The Portsmouth Little Theatre(PLT) has kicked off its 71st season with the play, The Humans, beginning yesterday evening and running this evening and again next weekend.
The PLT posts: The Humans tells the story of the quintessential family reunion: a group of people who love each other but still wrestle with basic human fears—old age, abandonment, poverty, and death. This is a play with equal parts humor and hurt and is guaranteed to have the audience on the edge of their seats.
“Jim Humphrey and I picked up this show almost right before auditions, it is my first time directing a show and when we read the script, we found out it was a two-story setting, which you can imagine is pretty difficult on this stage,” Rachel Hoople, the director of The Humans said. Humphrey approached me and said, hey I know you were interested in directing and I am very interested in the tech side of the show, there are a lot of really cool special effects in this show. There is a bit of horror, he is making that happen. He has built this amazing set and has come up with these really cool ways to bring the horror out. We were really excited to get to work together. We’ve worked as actors together before, and we both assisted during 1984, directing. We knew how to work with one another.
“When we had auditions, we had so many talented people come out, it was really difficult to decide who to put in this cast with this very difficult script, it is one of the most difficult scripts that I have ever read,” Hoople said. “We decided to go on the chemistry, when they read together. We have been so lucky with the cast that we have. They are portraying a family. Even from the first read-through, we could tell they were going to click and put on a really great show.”
In this show she says, “We have several people who have been on stage quite a few times at the PLT, some that have been on a few times, and we actually have two that are new to our stage.” She added that Kelli Riffe, who is playing the mother, has never acted before and is doing what she says is an amazing job.
The play Hoople said, is a family drama with a little bit of horror and comedy mixed in with it. “We have a family, they are the Blakes, who are coming together for Thanksgiving dinner coming to Brigid’s apartment for the first time. The father of the family, he has some secrets that come out in the play, that kind of dismantle the family dynamic and cause the biggest break in the play. Eric’s mother, who is suffering from dementia and is pretty well into the illness, is being portrayed by Kayla Parker. Parker has been doing some work backstage and will be an assistant director for the next show, The Witches,” Hoople said. “With that role, I am really proud, it’s such a difficult role for someone who has never suffered from an illness, especially someone with dementia, to be able to do that illness justice and be able to stay in character, she has done that very well. The one outsider on the stage, is Mitch played by Nathan Marcum, who is Bridgid’s boyfriend and the family is meeting him for the first time. It is probably one of the most beautiful plays I’ve ever read and one of the most difficult to learn, because it’s very conversational and it’s very family-oriented, they are talking over each other, interrupting one another, which comes naturally when you are speaking with your family, but not when six strangers come together.”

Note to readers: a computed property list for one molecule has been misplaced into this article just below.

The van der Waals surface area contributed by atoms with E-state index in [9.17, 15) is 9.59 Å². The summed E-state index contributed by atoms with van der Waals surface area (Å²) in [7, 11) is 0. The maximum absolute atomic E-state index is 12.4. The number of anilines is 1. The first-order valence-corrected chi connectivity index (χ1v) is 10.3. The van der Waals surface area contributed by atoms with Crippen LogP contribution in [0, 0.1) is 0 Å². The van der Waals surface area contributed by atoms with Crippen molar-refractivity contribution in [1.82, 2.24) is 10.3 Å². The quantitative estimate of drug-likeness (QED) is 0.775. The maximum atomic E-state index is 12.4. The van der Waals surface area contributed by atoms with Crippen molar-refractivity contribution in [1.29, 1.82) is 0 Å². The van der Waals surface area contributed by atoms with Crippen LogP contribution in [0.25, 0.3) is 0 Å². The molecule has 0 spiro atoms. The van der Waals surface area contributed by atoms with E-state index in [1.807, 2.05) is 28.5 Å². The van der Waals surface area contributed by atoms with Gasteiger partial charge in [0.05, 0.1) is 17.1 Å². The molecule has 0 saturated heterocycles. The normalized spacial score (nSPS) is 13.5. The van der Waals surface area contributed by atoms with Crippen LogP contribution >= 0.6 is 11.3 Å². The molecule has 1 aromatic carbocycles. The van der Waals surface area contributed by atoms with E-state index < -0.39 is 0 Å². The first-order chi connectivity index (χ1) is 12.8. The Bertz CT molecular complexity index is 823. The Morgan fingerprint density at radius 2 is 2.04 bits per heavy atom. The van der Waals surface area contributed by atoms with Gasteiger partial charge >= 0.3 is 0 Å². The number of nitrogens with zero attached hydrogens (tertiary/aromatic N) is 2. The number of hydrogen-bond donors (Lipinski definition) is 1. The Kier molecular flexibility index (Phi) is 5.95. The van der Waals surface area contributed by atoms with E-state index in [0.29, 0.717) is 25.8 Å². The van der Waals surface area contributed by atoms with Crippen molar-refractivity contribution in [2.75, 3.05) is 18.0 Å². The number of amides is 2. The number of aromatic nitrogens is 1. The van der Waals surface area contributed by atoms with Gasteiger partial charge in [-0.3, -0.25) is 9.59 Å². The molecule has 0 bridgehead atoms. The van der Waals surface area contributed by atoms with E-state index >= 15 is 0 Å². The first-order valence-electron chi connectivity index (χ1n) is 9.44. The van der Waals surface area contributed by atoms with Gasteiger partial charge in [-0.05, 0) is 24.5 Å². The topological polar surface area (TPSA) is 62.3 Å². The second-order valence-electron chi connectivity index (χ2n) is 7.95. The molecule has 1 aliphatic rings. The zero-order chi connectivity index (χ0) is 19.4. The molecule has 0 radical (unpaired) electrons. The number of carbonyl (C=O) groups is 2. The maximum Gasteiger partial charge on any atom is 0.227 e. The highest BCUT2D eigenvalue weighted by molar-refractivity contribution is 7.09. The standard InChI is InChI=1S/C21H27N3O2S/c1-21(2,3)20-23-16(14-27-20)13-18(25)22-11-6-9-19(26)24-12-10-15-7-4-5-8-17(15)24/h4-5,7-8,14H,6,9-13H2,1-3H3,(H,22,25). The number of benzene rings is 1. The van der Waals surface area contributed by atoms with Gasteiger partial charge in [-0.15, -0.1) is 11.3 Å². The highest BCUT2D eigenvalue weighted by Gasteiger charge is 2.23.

When asked how it felt to be on the other side of a show: “It is odd, I’m definitely enjoying it, but it was difficult at first, to kind of do the disconnect from being one with the cast that I am so used to, to kind of keep it on track,” Hoople said. “..It’s definitely been a new challenge, that I very much enjoy.”
Humphrey said, “I can’t remember when or how I referenced it, but the magic that happens here, I have witnessed it countless times, and now I’m getting to actually really feel the magic, the lightboard was foreign to me, the soundboard I couldn’t get it to work, but today it is working. I have been acting here many times and am looking forward to acting some more next year. I think I fit better doing this (technical) and acting.”
Playing the part of Brigid is Molly Davis, this is her first at PLT and she said she was nervous and excited. “It’s really weird, because there might be a conversation here and one up there, and we are overlapping each other, it’s like a family. I think things will come together.”
Cody Lightenheimer is playing the part of the father and has been involved in the theatre before, but had not done something for a while, after the birth of his daughter, Hattie who is turning four in December. “The role is very challenging and more than a father, he is a man of mistakes. He has that normal kind of masculine ego, he kind of struggles with himself and the roles he plays for himself and his family that he is supposed to play, it is pretty chaotic, it is a hard role to play,” Lightenheimer said. “I have that normal preshow anxiety, but I don’t want to flub anything. I think we’ve all worked really really hard and it’s a very difficult time in terms of work and life, it’s hard but it’s a lot of fun too, this theatre needs to stay open for a very very long time, it brings a service that I don’t think can be brought otherwise.”
Reach Kimberly Jenkins (740) 353-3101 ext. 1928
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